Post-Game: Broncos 3 Hurricanes 2 (SO)

Reece Scarlett (Photo by Darwin Knelsen)

Reece Scarlett (Photo by Darwin Knelsen)

Highlights of The New Pioneer Co-op Broncos Hockey (Download)


Post-Game with Broncos Assistant Coach Darren Evjen (Download)


Post-Game with Broncos Goalie Landon Bow (Download)


Pre-Game with Broncos Coach/GM Mark Lamb (Download)


Pre-Game with Lethbridge Assistant Coach Chris Chisamore (Download)


Pre-Game with Broncos Forward Tanner LeSann (Download)


  • B&A Petroleum Game Shifter: Broncos 1rst goal
  • Low Cost Towing Unsung Hero: Reece Scarlett
  • Standard Motors Crunch of the Game: Adam Lowry
  • Herbert Auto Tough Guy of the Game: Brett Lernout

Here is my recap from Swift Current Online:

Adam Lowry scored twice in the third period and once in the shoot out to lift the Swift Current Broncos to a 3-2 win over the Lethbridge Hurricanes on Saturday night. The Broncos Captain came back after a 10 minute misconduct in the second period to extend his point scoring streak to 17 games.

“You’re seeing just a special player,” said Broncos Assistant Coach Darren Evjen. “It’s hard to find a 6’5 guy with hands that’s mean, plays so hard and competes. You can’t say enough about how he plays. He does so much for us, he’s our leader, and tonight he really led the way.”

Landon Bow bounced back after a couple of inconsistent starts with 34 saves to get the win.

I felt like I needed to get back in there and show them what I really have,” Bow said. “I knew Eetu (Laurkainen) was coming back and I wanted to make a lasting impression.”

Down 1-0 after 1, Bow made 13 saves in the first half of the second period to give his team a chance.

“Those are the times in the game that I love,” Bow added. “Whenever I get lots of shots I’m able to keep moving and stay in the game… I just stayed calm and didn’t do too much. I just played bigger.”

He finished 3-2 in 5 starts while starter Eetu Laurikainen was away at the World Junior Championship. Laurikainen returns in time for Wednesday’s game against Red Deer.

“Our game plan we altered for these guys,” Evjen said. “They made so many plays around the net like quick little ways. We helped him that way as a team, but I thought he was a little more square, he wasn’t down on the ice, he knew what they were doing a little more and he just used his big body to make some good saves.”

Reece Scarlett had a challenging and successful game for the Broncos. He blocked a Daniel Johnston point shot early in the first period off the side of his knee and was taken out of the play as the Hurricanes defenceman than scored a power play goal off of Bronco Dalton Reum’s stick and in. Scarlett missed a couple of shifts before coming back out and setting up both Bronco goals.

“You’ve got to have courage to block those pucks,” Evjen noted. “He made a lot of great plays, created some offence… super game from him as well and logged a ton of minutes doing it.”

Just like the 4-1 loss to Kootenay on Friday, Broncos didn’t generate much offensively through the first half of the game. At the midway point of the second period they started to turn the game around and may have been partially spurred on by a decisive fight from  defenceman Brett Lernout against Hurricanes forward Harrison Harper.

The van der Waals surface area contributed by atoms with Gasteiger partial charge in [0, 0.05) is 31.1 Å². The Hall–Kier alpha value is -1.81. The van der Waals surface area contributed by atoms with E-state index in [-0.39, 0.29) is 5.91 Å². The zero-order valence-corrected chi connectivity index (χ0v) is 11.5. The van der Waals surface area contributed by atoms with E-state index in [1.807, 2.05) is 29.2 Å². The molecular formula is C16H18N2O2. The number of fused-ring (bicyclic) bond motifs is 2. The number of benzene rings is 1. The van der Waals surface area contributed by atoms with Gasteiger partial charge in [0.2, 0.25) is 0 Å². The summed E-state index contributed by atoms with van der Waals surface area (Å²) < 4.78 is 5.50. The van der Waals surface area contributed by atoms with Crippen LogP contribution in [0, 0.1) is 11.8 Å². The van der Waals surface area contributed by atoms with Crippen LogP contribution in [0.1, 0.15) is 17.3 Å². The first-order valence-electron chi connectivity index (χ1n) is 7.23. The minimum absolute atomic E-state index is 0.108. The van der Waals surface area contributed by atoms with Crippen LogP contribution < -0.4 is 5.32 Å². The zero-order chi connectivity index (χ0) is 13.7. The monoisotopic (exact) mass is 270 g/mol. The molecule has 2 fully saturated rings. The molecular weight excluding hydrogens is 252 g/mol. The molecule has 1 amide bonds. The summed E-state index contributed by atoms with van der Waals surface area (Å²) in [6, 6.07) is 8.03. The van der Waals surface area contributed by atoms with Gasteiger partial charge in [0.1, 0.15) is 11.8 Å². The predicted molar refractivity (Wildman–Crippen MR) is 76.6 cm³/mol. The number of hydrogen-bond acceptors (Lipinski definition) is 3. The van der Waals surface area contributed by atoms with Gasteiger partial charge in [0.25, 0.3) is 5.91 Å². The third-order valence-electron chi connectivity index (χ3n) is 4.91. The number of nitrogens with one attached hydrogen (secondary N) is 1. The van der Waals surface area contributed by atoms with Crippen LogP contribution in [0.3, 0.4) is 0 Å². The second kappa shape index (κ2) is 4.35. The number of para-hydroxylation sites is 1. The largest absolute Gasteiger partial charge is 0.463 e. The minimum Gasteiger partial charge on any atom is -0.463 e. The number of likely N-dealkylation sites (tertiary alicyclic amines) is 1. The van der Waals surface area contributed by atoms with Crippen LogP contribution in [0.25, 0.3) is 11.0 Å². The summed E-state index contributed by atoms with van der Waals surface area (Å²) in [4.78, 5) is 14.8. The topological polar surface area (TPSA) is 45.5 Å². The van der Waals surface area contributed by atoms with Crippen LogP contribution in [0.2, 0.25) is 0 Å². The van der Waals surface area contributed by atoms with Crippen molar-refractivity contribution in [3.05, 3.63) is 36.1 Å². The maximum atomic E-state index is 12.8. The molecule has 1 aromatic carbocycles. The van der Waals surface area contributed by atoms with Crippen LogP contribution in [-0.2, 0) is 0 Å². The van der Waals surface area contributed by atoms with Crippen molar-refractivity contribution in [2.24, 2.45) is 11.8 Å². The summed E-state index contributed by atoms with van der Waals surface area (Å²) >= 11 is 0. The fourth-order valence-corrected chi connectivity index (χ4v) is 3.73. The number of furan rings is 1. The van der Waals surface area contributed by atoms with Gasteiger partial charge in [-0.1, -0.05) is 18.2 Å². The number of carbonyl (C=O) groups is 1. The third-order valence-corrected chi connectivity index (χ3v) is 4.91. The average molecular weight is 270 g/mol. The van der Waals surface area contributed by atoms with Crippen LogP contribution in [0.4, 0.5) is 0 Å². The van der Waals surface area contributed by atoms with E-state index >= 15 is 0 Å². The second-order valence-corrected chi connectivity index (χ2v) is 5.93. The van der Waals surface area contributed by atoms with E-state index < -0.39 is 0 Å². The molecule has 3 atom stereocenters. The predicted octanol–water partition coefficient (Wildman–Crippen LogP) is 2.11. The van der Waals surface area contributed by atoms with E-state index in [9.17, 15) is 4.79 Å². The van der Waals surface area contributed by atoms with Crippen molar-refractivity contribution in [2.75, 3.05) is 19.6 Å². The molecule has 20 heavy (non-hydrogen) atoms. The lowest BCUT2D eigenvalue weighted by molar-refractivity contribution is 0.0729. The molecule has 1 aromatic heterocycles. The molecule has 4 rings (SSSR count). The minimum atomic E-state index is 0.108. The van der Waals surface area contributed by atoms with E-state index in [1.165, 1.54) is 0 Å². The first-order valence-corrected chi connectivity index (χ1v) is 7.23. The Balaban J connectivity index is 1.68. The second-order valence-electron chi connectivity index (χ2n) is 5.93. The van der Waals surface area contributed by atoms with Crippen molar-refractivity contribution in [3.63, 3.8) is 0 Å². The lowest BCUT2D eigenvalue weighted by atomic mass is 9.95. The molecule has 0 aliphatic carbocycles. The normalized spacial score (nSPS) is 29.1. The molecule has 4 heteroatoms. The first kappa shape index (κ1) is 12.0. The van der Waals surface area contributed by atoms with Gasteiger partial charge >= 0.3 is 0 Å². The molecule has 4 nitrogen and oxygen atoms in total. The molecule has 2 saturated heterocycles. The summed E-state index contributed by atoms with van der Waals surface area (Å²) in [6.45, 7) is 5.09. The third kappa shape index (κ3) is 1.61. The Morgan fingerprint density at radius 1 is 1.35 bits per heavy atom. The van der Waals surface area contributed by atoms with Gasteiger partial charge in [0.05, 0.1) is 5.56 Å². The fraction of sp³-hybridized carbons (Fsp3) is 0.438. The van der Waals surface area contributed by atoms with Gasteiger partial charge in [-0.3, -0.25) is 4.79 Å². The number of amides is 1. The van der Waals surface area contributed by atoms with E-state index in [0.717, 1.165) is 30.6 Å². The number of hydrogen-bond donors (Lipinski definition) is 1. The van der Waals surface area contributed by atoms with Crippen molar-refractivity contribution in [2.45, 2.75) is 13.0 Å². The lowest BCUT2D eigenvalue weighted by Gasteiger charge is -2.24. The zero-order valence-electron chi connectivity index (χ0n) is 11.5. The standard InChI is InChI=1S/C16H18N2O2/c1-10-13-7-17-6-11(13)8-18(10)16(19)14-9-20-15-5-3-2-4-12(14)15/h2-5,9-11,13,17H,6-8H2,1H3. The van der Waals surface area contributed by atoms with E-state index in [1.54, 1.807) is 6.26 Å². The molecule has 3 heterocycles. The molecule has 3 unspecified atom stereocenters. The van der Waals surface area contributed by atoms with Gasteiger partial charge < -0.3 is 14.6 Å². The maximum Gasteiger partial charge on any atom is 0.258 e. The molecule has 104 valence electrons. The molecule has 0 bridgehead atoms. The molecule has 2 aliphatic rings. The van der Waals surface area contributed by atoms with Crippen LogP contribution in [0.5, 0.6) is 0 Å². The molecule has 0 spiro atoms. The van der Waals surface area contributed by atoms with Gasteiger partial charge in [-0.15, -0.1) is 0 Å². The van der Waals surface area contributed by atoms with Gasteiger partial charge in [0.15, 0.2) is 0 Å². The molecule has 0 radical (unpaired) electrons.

“Guys tried to get us in somehow,” Evjen said. “Bosc tried to go out and make a big hit… he takes a penalty, Lernout gets in a fight, different things guys were doing to try to get the team going and that gives you some energy.”

The Broncos finally found the back of the net on a power play early in the third period when Lowry ripped a shot top corner from the top of the left circle. He then gave the Broncos a late lead by deflecting a Scarlett point shot behind Hurricanes goaltender Ty Rimmer at 17:43, but Sam Mckechnie answered back for Lethbridge only 24 seconds later to send the game to overtime.

Swift Current outshot the Hurricanes 15-8 in the third, 5-1 in overtime and 42-36 in the game, but weren’t able to find the winning goal. Lowry and Graham Black then scored to secure their first win in the shootout in four tries this season.

The Broncos will get Laurikainen and defenceman Brycen Martin back from World Juniors and the World U17 Hockey Challenge respectively when they host Red Deer on Wednesday. They’re still missing Levi Bews, Brent Benson, Josh Derko and Shea Howorko to injury.

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About shawnmullin

Play by Play Broadcaster for the WHL's Swift Current Broncos on 94.1 FM The Eagle.
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16 Responses to Post-Game: Broncos 3 Hurricanes 2 (SO)

  1. Jeff says:

    I was a bit worried after the past couple games but am really happy with the pushback in this game. I don’t think we should trade Lowry. We will start to get some key guys back after the deadline and we are in a good spot now. I think it will be beneficial to get some guys some playoff time. Lowry has been a great Bronco and if Lamb shows him faith and keeps him here I think he will continue to step up. I don’t think any team is willing to part with the guys required to make the trade for Lowry anyway.